The Few Foods diet is extremely restrictive at the start. For example, one diet plan involves eating only lamb, chicken, potatoes, rice, bananas, apples, and cruciferous vegetables.
The Mediterranean diet
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The Mediterranean diet is a safe diet for people with ADHD.
The Mediterranean diet is well known for benefiting the health of the heart and brain. It involves eating mainly:
- whole grains
- healthful fats, such as olive oil
Some research suggests that not following a Mediterranean diet is associated with ADHD diagnosis. However, the results do not suggest that a Mediterranean diet could prevent or treat ADHD symptoms.
Nonetheless, because of the benefits to other areas of health, it is a safe diet for people with ADHD.
Other diet tips
The following diet tips may also benefit people with ADHD:
- Eat balanced meals. Try to include a mix of vegetables, whole grains, protein, and omega-3 fatty acids in most meals.
- Schedule regular meal and snack times, as routine is important for children with ADHD.
- Do not skip meals, as this could lead to blood sugar crashes and excessive junk food consumption.
- Keep plenty of healthful foods on hand for a quick snack, such as fruits, nuts, and chopped vegetables.
- Speak to a doctor about taking a multivitamin and multimineral supplement, which may be especially helpful for picky eaters and people with nutrient deficiencies.
- Check all ingredient labels on food packaging, and avoid foods that contain artificial additives and high amounts of sugar.
- Shop around the perimeter of the grocery store, which tends to contain the most minimally processed whole foods.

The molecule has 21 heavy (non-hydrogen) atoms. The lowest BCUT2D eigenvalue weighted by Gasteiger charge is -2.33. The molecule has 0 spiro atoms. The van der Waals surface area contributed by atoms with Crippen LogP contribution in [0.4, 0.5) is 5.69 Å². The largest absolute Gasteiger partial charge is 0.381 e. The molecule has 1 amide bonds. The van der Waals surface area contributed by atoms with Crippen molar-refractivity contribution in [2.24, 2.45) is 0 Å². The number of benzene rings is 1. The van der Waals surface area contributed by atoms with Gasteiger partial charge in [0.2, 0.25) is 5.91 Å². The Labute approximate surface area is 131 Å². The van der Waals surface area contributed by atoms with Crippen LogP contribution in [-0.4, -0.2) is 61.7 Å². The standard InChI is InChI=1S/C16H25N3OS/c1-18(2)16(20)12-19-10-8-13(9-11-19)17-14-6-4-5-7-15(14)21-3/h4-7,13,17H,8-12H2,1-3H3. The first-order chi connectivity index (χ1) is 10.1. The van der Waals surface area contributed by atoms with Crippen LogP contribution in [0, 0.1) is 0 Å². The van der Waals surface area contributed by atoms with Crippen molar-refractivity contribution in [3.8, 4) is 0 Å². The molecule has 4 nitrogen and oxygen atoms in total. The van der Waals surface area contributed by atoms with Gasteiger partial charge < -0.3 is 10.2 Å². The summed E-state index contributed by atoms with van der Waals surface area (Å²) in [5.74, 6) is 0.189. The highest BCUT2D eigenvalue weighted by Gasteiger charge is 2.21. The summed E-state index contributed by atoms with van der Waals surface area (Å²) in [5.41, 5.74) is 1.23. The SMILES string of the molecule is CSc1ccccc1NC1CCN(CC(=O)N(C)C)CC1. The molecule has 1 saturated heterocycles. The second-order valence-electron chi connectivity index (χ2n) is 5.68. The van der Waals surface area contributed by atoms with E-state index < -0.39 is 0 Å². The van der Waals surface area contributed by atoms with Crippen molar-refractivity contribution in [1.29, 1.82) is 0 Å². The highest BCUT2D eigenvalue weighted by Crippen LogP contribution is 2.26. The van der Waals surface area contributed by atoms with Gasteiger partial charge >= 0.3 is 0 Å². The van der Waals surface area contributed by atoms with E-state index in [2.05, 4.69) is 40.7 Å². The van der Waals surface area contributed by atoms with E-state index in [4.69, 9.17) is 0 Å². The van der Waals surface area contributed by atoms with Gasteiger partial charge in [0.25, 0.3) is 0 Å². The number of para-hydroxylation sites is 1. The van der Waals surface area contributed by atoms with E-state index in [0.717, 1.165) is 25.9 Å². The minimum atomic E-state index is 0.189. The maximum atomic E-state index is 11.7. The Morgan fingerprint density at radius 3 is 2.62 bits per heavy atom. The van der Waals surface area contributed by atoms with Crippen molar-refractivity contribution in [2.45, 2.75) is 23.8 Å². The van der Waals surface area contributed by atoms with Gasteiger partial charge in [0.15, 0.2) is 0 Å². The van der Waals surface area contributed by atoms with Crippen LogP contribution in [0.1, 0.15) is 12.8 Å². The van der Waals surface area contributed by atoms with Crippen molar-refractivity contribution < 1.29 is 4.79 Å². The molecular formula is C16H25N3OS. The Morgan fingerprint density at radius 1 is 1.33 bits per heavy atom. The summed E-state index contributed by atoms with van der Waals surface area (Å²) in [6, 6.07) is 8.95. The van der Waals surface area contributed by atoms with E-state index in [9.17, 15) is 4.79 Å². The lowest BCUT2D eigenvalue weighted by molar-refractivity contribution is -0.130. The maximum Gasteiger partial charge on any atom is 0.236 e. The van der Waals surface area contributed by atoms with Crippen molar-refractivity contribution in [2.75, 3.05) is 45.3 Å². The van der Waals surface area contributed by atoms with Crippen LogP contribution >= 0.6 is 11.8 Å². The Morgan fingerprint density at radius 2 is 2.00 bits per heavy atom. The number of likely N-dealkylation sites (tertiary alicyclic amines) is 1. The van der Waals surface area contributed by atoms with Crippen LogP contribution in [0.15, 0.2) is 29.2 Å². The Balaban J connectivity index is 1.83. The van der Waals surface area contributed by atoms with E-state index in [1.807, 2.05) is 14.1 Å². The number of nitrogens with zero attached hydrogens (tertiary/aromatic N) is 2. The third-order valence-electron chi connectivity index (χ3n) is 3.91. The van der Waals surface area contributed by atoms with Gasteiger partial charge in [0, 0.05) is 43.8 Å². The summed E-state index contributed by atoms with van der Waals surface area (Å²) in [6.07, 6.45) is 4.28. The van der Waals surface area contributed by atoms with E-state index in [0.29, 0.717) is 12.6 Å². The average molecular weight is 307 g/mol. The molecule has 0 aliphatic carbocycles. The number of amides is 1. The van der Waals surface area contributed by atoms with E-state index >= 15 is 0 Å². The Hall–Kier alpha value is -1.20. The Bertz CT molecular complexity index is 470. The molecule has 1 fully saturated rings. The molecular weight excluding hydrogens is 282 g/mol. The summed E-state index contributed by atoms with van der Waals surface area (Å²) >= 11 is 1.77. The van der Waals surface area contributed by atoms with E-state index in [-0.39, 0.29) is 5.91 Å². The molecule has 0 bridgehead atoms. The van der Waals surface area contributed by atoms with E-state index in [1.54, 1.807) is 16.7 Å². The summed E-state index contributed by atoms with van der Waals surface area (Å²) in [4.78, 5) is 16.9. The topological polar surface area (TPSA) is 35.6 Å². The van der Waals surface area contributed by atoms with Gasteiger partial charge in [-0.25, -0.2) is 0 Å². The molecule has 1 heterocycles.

Sample meal plan for children
Try the following healthful meal plan for children with ADHD:
breakfast: scrambled eggs with cherry tomatoes on whole-grain toast, and a small smoothie made with milk, spinach, banana, chia seeds, and frozen strawberries
snack: sticks of cucumber and bell peppers with hummus
lunch: a cheese and bean quesadilla with guacamole and salsa, and a slice of melon
snack: trail mix with walnuts, almonds, and dried berries
dinner: homemade salmon fish sticks, baked potato, and green vegetables
dessert (optional): frozen chocolate pudding made with low-fat milk
Sample meal plan for adults
This healthful meal plan may be a good option for adults with ADHD:
breakfast: avocado and eggs on whole-wheat toast, herbal tea or coffee
snack: yogurt with berries and chia seeds
lunch: a salad with baked salmon and quinoa on a bed of mixed leaves, cucumber, and bell peppers, topped with sunflower seeds
snack: sliced apple dipped in peanut butter
dinner: chicken and vegetable curry with brown rice
dessert (optional): 1 ounce of good-quality dark chocolate, and herbal tea
Some research suggests that certain dietary choices may help with some of the symptoms of ADHD. However, the evidence is limited.
In general, the best diet for people with ADHD is the diet that doctors recommend for most other people — one that is rich in fruits, vegetables, whole grains, healthful fats, and lean proteins. It should include limited amounts of saturated fats and junk foods.
People with food allergies or intolerances should avoid trigger foods. Also, some people require vitamin and mineral supplements, though it is important to speak with a doctor before taking them.